The decision to breastfeed is a personal one. For some women, it's a no-brainer, but for others, it's not a consideration.
I decided from the the beginning that I would breastfeed my baby, but I'm going to share a secret with you: I was a bit weirded out by the idea. It was a quick decision for me for financial reasons at first. Once I saw how expensive formula was and considered the cost of daycare, I knew we could save big. But beyond the savings, I wasn't so sure. I knew it was best for the baby, too, but I couldn't wrap my mind around it. What would it be like to feed a baby — my baby — from my breast? As if the thought of meeting my baby for the first time wasn't profound enough! Something told me, despite my fears about the unknown, that it was right for me. And it was the best decision I ever made. But, it was a struggle in the beginning. Here's w hat helped:
1. Decide you're going to commit and do it before birth. I think it really helped that I'd already made the decision. I'd already weighed the options way before the birth, so by the time baby arrived, it was set. I would nurse him. I had done all the research in advance, read several books, and I was familiar with basic latch techniques. Had I still been up in the air when he arrived, I likely would have given up. I even dug out my old Cabbage Patch doll and practiced different nursing holds and nursing covers. Who says a grown woman can't play with dolls?!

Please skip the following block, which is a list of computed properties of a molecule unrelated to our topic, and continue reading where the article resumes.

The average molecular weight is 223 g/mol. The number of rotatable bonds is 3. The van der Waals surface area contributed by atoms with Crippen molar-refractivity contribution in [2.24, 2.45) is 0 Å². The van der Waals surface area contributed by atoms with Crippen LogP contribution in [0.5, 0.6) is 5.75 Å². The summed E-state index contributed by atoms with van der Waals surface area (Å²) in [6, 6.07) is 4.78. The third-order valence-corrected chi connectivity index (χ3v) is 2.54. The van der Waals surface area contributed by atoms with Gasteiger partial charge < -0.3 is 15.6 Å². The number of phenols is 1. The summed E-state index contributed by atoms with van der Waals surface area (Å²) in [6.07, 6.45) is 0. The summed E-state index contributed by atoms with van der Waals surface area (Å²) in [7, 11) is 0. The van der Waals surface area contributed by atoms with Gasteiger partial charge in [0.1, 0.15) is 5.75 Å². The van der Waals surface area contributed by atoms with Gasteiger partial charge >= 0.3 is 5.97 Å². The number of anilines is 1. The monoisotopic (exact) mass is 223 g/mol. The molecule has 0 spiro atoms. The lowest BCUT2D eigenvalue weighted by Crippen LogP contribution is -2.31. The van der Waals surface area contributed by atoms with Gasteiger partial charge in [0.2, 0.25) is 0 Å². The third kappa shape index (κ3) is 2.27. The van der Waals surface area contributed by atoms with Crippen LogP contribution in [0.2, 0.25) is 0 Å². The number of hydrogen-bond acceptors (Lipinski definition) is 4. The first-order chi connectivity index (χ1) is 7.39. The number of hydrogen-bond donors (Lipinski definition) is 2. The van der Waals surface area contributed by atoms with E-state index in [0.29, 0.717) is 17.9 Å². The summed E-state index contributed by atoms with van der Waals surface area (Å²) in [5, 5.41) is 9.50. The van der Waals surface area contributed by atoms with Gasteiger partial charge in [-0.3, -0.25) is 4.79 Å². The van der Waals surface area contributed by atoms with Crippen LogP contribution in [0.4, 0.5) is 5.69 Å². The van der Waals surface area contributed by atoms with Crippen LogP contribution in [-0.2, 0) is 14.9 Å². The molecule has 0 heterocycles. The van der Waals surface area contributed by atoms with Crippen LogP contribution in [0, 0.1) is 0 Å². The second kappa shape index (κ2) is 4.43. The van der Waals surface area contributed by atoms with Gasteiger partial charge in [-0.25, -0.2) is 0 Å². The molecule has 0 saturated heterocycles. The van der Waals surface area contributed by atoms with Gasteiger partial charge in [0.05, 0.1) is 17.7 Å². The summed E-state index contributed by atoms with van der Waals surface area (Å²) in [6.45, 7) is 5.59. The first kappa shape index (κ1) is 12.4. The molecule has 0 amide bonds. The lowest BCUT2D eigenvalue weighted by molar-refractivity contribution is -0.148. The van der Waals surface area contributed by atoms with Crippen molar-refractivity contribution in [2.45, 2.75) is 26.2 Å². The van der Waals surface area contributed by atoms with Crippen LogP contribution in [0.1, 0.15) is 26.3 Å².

2. Don't wait until the baby gets here to get help. One of the best things I did before the birth was ask, ask, ask. I wasn't afraid to bombard anyone (and everyone) I knew who nursed their babies with questions. Did it hurt? (Everyone said yes, in the beginning!) Does it get better? (Yes!) What worked best? I also attended a local La Leche League meeting. I'm so glad I did. There were other pregnant women there and women nursing their babies. Yep, they do it right there! And that's what I needed. It made breastfeeding a real thing to me — an act of nutrition, not something to be freaked out by. As a bonus, I met women I could call day or night for help if I needed it. Many hospitals and birthing centers also offer weekly meetings for nursing moms.
3. Be patient. The first few times will be difficult! That's okay. Yeah, nature will take over and... blah, blah, blah. Nature- schmature. It takes work! You're new at this and so is your baby. He may not latch on perfectly the first few... well, even several times. There's a boob there. He knows where it goes. He'll worry about the logistics later. You're learning together. Your baby won't just pop out, do a double axle, and gracefully land in a perfect-ten nipple latch. Just like anything, practice makes perfect (and even then, it's not always perfect!)